“Our nurses have been on the front line to keep Nebraskans healthy and safe through this public health emergency and dealing with our folks who have been testing positive for coronavirus. … so we appreciate all of their great hard work,” Ricketts said. “… If you know a nurse, please thank (them) because that person is working very hard right now to be able to keep Nebraskans safe.”
Dr. Kari Wade, president-elect of the Nebraska Nurses Association and a graduate of Northeast Community College, also spoke at the news conference to describe the vital work being done by nurses throughout the state during the ongoing pandemic.
She said the World Health Organization declared 2020 as the Year of the Nurse in celebration of the 200th anniversary of the birth of the founder of the nursing profession, Florence Nightingale.
“While 2020 was proclaimed as the year of the nurse, we recognize that healthcare is complex and requires all members of the healthcare team from our EMS/first responders, our partners in public health, physicians, physician’s assistants, respiratory therapists, nursing assistants, pharmacists, and so many more to collaborate and work together to promote the best health outcomes for Nebraskans,” Wade said.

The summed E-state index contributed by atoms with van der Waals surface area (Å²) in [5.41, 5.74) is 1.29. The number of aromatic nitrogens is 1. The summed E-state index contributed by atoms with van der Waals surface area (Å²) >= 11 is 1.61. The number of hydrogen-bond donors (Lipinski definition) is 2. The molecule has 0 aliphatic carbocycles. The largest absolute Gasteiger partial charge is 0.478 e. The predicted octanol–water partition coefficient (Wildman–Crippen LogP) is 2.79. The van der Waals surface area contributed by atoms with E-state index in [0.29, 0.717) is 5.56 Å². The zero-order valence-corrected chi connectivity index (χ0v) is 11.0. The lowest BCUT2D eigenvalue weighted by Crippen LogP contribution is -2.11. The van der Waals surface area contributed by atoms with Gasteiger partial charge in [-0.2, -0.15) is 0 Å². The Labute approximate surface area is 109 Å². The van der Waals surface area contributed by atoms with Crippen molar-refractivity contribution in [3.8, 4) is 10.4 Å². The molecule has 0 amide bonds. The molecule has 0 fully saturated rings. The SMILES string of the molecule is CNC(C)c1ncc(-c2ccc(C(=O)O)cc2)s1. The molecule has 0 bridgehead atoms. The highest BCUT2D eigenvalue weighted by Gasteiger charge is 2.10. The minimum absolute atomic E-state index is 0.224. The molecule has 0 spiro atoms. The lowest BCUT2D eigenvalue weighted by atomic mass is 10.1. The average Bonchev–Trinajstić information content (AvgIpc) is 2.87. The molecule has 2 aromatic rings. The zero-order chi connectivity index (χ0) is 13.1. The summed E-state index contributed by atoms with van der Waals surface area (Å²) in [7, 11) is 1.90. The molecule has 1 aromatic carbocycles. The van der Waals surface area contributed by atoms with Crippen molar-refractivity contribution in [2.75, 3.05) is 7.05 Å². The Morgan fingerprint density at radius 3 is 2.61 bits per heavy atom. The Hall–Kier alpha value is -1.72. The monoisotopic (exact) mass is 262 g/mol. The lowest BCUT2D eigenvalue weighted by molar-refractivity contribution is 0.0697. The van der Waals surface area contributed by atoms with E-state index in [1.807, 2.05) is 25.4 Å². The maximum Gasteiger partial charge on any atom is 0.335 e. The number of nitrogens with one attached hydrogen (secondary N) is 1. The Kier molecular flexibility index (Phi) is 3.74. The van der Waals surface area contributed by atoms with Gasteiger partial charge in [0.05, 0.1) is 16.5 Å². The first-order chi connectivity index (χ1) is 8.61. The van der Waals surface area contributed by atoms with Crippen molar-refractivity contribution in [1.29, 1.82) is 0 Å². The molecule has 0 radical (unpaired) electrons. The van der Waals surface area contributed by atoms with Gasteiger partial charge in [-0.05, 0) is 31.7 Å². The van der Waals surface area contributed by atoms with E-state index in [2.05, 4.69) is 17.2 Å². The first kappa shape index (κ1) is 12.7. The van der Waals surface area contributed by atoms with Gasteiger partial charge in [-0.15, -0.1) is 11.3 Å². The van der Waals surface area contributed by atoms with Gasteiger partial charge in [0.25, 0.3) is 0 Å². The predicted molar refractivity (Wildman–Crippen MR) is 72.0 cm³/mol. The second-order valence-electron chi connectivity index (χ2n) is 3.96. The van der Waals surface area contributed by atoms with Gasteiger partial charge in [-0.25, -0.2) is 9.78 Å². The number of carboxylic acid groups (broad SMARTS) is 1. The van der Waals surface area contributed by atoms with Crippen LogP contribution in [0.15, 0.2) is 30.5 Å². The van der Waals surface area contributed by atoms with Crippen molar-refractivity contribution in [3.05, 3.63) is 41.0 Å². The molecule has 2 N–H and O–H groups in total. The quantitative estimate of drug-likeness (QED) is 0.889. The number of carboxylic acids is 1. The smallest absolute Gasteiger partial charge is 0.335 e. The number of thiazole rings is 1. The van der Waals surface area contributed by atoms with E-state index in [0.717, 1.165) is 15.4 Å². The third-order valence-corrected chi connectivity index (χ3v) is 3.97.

She described nursing as a “noble” profession.
“There’s a reason why Gallup polls have recognized nursing as the most honest and ethical profession for the last 18 consecutive years. Never has caring required more courage, selflessness, and strength than it has over the past few months.”
Wade received an Associate Degree in Nursing from Northeast Community College in 2000 and continued her educational journey over the next several years earning a Bachelor degree in nursing from Creighton University and a Master of Science degree in nursing with a concentration in nursing education from Nebraska Wesleyan University. She completed 29 hours toward a Doctor of Philosophy from Michigan State University and received her Doctor of Education from the College of St. Mary.
Wade was inducted into Northeast’s Alumni Hall of Success in 2015.
At this week’s news conference, she expressed her appreciation to her fellow nurses and all of those who work alongside them.
“Thanks to our nurses for being strong and courageous during this time.”
Dr. Kari Wade, (center) president-elect of the Nebraska Nurses Association, speaks during a news conference earlier this week at the State Capitol in Lincoln on a proclamation declaring May 6-12 as National Nurses Week and the month of May as National Nurses Month in Nebraska. Gov. Pete Ricketts is standing behind her. Wade is a 2000 nursing graduate of Northeast Community College. (Courtesy NET)